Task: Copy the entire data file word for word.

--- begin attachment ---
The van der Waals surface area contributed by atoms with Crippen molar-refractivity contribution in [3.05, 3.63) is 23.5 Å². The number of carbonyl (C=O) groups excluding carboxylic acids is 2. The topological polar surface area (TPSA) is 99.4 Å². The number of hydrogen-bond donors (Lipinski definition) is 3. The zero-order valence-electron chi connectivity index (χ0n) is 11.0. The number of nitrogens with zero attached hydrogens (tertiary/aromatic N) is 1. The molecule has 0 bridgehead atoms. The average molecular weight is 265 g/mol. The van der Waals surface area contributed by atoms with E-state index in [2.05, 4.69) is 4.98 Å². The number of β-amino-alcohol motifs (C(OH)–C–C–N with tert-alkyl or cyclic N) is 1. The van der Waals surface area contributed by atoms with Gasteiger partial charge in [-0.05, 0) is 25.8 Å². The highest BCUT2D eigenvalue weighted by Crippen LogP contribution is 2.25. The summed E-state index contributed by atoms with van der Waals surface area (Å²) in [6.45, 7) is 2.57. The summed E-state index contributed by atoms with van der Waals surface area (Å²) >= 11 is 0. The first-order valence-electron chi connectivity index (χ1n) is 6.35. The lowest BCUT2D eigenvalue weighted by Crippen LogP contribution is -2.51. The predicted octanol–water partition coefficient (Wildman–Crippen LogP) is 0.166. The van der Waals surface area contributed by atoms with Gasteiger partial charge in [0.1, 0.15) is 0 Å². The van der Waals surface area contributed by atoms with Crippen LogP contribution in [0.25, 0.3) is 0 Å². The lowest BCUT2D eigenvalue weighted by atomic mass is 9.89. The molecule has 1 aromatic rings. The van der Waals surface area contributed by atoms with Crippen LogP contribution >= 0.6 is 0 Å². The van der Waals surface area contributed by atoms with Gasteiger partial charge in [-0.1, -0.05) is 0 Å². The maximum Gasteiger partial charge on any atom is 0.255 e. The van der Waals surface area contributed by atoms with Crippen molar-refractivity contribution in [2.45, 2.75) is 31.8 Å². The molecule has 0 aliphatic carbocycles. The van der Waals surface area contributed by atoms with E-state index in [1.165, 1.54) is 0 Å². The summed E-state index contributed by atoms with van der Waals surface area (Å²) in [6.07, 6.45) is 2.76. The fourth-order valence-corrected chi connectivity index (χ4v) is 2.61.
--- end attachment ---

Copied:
The van der Waals surface area contributed by atoms with Crippen molar-refractivity contribution in [3.05, 3.63) is 23.5 Å². The number of carbonyl (C=O) groups excluding carboxylic acids is 2. The topological polar surface area (TPSA) is 99.4 Å². The number of hydrogen-bond donors (Lipinski definition) is 3. The zero-order valence-electron chi connectivity index (χ0n) is 11.0. The number of nitrogens with zero attached hydrogens (tertiary/aromatic N) is 1. The molecule has 0 bridgehead atoms. The average molecular weight is 265 g/mol. The van der Waals surface area contributed by atoms with E-state index in [2.05, 4.69) is 4.98 Å². The number of β-amino-alcohol motifs (C(OH)–C–C–N with tert-alkyl or cyclic N) is 1. The van der Waals surface area contributed by atoms with Gasteiger partial charge in [-0.05, 0) is 25.8 Å². The highest BCUT2D eigenvalue weighted by Crippen LogP contribution is 2.25. The summed E-state index contributed by atoms with van der Waals surface area (Å²) in [6.45, 7) is 2.57. The summed E-state index contributed by atoms with van der Waals surface area (Å²) >= 11 is 0. The first-order valence-electron chi connectivity index (χ1n) is 6.35. The lowest BCUT2D eigenvalue weighted by Crippen LogP contribution is -2.51. The predicted octanol–water partition coefficient (Wildman–Crippen LogP) is 0.166. The van der Waals surface area contributed by atoms with Gasteiger partial charge in [0.1, 0.15) is 0 Å². The van der Waals surface area contributed by atoms with Crippen LogP contribution in [0.25, 0.3) is 0 Å². The lowest BCUT2D eigenvalue weighted by atomic mass is 9.89. The molecule has 1 aromatic rings. The van der Waals surface area contributed by atoms with Crippen LogP contribution >= 0.6 is 0 Å². The van der Waals surface area contributed by atoms with Gasteiger partial charge in [-0.1, -0.05) is 0 Å². The maximum Gasteiger partial charge on any atom is 0.255 e. The van der Waals surface area contributed by atoms with Crippen molar-refractivity contribution in [2.45, 2.75) is 31.8 Å². The molecule has 0 aliphatic carbocycles. The van der Waals surface area contributed by atoms with E-state index in [1.165, 1.54) is 0 Å². The summed E-state index contributed by atoms with van der Waals surface area (Å²) in [6.07, 6.45) is 2.76. The fourth-order valence-corrected chi connectivity index (χ4v) is 2.61.